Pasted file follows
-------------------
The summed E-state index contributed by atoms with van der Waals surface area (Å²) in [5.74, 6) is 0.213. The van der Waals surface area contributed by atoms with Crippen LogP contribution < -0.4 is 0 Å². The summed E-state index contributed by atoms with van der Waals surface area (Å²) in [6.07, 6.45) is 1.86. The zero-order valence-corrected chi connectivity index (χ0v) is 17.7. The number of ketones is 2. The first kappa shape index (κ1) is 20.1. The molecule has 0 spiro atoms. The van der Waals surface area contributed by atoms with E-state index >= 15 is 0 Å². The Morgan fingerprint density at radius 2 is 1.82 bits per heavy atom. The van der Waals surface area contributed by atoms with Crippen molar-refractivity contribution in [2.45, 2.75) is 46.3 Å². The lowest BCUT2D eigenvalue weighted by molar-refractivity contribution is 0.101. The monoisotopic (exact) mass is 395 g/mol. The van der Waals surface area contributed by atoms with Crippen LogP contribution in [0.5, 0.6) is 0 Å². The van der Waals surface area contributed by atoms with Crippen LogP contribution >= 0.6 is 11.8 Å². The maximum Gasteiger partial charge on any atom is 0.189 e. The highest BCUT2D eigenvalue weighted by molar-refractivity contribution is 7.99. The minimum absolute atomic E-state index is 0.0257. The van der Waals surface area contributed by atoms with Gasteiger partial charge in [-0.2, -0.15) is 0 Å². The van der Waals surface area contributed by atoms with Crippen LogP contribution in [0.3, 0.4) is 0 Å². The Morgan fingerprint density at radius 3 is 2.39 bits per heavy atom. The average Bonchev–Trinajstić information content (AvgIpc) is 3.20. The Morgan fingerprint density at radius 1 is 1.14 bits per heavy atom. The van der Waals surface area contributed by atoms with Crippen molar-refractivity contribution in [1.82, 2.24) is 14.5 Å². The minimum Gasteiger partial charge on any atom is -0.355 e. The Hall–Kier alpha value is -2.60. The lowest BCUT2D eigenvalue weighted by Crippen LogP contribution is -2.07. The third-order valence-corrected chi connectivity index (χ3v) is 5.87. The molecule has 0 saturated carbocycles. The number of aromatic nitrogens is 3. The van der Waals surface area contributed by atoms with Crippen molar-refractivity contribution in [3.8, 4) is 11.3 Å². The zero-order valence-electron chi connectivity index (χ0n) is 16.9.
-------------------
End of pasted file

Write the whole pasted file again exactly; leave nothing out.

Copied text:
The summed E-state index contributed by atoms with van der Waals surface area (Å²) in [5.74, 6) is 0.213. The van der Waals surface area contributed by atoms with Crippen LogP contribution < -0.4 is 0 Å². The summed E-state index contributed by atoms with van der Waals surface area (Å²) in [6.07, 6.45) is 1.86. The zero-order valence-corrected chi connectivity index (χ0v) is 17.7. The number of ketones is 2. The first kappa shape index (κ1) is 20.1. The molecule has 0 spiro atoms. The van der Waals surface area contributed by atoms with E-state index >= 15 is 0 Å². The Morgan fingerprint density at radius 2 is 1.82 bits per heavy atom. The van der Waals surface area contributed by atoms with Crippen molar-refractivity contribution in [2.45, 2.75) is 46.3 Å². The lowest BCUT2D eigenvalue weighted by molar-refractivity contribution is 0.101. The monoisotopic (exact) mass is 395 g/mol. The van der Waals surface area contributed by atoms with Crippen LogP contribution in [0.5, 0.6) is 0 Å². The van der Waals surface area contributed by atoms with Crippen LogP contribution >= 0.6 is 11.8 Å². The maximum Gasteiger partial charge on any atom is 0.189 e. The highest BCUT2D eigenvalue weighted by molar-refractivity contribution is 7.99. The minimum absolute atomic E-state index is 0.0257. The van der Waals surface area contributed by atoms with Gasteiger partial charge in [-0.2, -0.15) is 0 Å². The van der Waals surface area contributed by atoms with Crippen LogP contribution in [0.3, 0.4) is 0 Å². The Morgan fingerprint density at radius 3 is 2.39 bits per heavy atom. The average Bonchev–Trinajstić information content (AvgIpc) is 3.20. The Morgan fingerprint density at radius 1 is 1.14 bits per heavy atom. The van der Waals surface area contributed by atoms with Crippen molar-refractivity contribution in [1.82, 2.24) is 14.5 Å². The minimum Gasteiger partial charge on any atom is -0.355 e. The Hall–Kier alpha value is -2.60. The lowest BCUT2D eigenvalue weighted by Crippen LogP contribution is -2.07. The third-order valence-corrected chi connectivity index (χ3v) is 5.87. The molecule has 0 saturated carbocycles. The number of aromatic nitrogens is 3. The van der Waals surface area contributed by atoms with Crippen molar-refractivity contribution in [3.8, 4) is 11.3 Å². The zero-order valence-electron chi connectivity index (χ0n) is 16.9.